A friend of mine recently told me that the road signs used throughout Great Britain were devised by a partnership between Richard Kinneir and Margaret Calvert. Their system has become a model for modern road signage. This led me on to think of other great partnerships such as husband and wife, Steven and Hilary Rose. Steven Rose is a neuroscientist and biologist and Hilary Rose, a sociologist. Their writings have had significant influence on me.
Another married couple, who individually and together have had an influence on me, are Prof Sir Simon Wessely, former President of the Royal College of Psychiatrists, and his wife Dr Clare Gerada, former President of the Royal College of General Practitioners.
Yesterday, Dr Gerada was one of the guests on radio 4, where she was debating with Professor John Read on the subject of antidepressants. This follows a recent meta-analysis on antidepressants published in the Lancet which gained wide media attention alongside headlines that “millions more sufferers” should now be prescribed antidepressants. What was not made clear however is that the meta-analysis considered studies of an average of only 8 weeks and that side-effects were not considered.
In the Radio 4 broadcast Dr Gerada was emphatic about the benefits of antidepressants and stated her view “that the vast of majority of patients who come off antidepressants have no problem whatsoever coming off them”. Dr Gerada made no mention that long term or indefinite treatment is the most common outcome for the 1 in 9 (in England and Wales) and 1 in 7 (in Scotland) taking antidepressants. This despite the fact that we have a dearth of evidence to inform such prescribing.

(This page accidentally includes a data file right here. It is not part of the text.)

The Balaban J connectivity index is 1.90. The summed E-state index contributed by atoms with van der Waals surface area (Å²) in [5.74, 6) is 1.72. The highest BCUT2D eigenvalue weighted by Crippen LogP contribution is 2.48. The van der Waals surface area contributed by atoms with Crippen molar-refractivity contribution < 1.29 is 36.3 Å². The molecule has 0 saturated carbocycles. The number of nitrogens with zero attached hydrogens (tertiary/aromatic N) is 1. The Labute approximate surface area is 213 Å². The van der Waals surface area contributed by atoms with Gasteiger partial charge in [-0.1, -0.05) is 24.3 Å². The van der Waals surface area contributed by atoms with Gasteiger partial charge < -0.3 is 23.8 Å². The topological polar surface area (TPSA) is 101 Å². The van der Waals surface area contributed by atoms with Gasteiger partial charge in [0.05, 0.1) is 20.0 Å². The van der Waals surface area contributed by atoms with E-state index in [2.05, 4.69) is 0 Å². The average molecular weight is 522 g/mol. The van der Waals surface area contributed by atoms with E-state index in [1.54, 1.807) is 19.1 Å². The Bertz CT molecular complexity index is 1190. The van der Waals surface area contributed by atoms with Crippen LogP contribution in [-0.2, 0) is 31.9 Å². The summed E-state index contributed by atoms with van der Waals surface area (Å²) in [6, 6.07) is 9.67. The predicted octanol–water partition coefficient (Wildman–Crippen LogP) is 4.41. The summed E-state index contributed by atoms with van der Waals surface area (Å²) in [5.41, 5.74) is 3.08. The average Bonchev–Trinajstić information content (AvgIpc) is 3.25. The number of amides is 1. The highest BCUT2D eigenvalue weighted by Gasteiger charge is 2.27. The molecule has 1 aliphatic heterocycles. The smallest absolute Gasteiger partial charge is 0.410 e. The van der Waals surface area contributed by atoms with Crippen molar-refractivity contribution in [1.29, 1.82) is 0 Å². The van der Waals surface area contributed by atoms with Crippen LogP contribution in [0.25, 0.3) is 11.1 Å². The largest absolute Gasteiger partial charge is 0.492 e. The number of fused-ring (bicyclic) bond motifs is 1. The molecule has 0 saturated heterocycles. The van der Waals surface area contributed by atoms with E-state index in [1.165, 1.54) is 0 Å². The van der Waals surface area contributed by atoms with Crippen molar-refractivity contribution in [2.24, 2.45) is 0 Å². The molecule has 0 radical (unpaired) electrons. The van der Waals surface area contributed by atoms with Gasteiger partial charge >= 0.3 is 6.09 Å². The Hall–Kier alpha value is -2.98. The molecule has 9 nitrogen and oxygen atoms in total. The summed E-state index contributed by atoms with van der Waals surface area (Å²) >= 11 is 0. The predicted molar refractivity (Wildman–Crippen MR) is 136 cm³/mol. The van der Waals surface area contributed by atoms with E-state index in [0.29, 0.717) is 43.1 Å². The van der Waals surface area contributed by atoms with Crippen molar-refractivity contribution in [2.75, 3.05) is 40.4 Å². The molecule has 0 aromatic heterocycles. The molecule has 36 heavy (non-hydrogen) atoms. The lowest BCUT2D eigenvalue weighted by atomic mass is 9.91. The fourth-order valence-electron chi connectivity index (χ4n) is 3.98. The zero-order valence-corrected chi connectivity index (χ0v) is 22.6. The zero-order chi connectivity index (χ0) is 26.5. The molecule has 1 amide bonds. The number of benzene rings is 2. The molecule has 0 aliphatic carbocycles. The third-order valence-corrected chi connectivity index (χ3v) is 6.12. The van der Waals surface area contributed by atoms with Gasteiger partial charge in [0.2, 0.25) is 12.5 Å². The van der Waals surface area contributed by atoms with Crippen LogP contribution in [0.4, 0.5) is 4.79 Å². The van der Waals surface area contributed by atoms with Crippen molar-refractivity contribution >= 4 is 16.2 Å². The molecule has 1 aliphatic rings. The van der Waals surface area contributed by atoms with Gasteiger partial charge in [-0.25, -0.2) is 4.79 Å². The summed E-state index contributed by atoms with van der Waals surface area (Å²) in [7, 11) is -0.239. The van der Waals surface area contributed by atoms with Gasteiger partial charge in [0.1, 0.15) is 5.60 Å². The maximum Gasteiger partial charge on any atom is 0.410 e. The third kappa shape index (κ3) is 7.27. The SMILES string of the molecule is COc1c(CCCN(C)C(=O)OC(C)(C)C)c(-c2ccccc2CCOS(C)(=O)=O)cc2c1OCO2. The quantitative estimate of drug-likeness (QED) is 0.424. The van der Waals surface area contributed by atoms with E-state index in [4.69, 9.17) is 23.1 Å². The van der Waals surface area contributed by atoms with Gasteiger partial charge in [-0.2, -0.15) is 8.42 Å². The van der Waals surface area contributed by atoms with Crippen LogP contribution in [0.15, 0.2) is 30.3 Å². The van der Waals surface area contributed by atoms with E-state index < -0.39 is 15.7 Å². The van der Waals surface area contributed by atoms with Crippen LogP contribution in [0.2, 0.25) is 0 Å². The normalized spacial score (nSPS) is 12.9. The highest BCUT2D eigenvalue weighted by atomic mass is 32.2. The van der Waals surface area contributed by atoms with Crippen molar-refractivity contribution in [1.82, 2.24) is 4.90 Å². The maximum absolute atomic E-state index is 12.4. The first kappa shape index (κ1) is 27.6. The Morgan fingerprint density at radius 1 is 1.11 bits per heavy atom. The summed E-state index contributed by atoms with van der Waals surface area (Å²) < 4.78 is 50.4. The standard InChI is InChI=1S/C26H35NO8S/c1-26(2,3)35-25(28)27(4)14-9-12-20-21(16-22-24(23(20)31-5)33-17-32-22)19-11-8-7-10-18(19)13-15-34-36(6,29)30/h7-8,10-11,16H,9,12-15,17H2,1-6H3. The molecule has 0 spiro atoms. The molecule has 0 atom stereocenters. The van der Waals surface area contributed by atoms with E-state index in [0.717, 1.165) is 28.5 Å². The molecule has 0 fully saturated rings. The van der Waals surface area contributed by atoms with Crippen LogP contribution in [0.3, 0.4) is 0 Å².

Following the Radio 4 broadcast, Professor Wessely described those who voiced harmful experiences with antidepressants as “pill shaming”. I was disappointed in such use of language, as, apart from being uncaring, it also likely to stifle opportunities to learn from the experience of those taking antidepressants. Without listening to such experience it is most unlikely that we can optimise prescribing.
It is my view that professionals need to consider the consequences of over-simplistic divides. Here the debate on antidepressants has been an example. Professionals need to give equal weight to the potential for benefits as well as to the potential for harms. In this case, we have only evidence for short-term use and so advocating increasing use of antidepressants without acknowledging that most of the population are taking antidepressants in the long term, is not realistic medicine.
Returning to where I started, with the partnership between Richard Kinneir and Margaret Calvert and their system for modern road signage: imagine that their signs were reduced to just two: “North Pole this way” and “South Pole that way”. We would get lost without all the important middle ground in-between.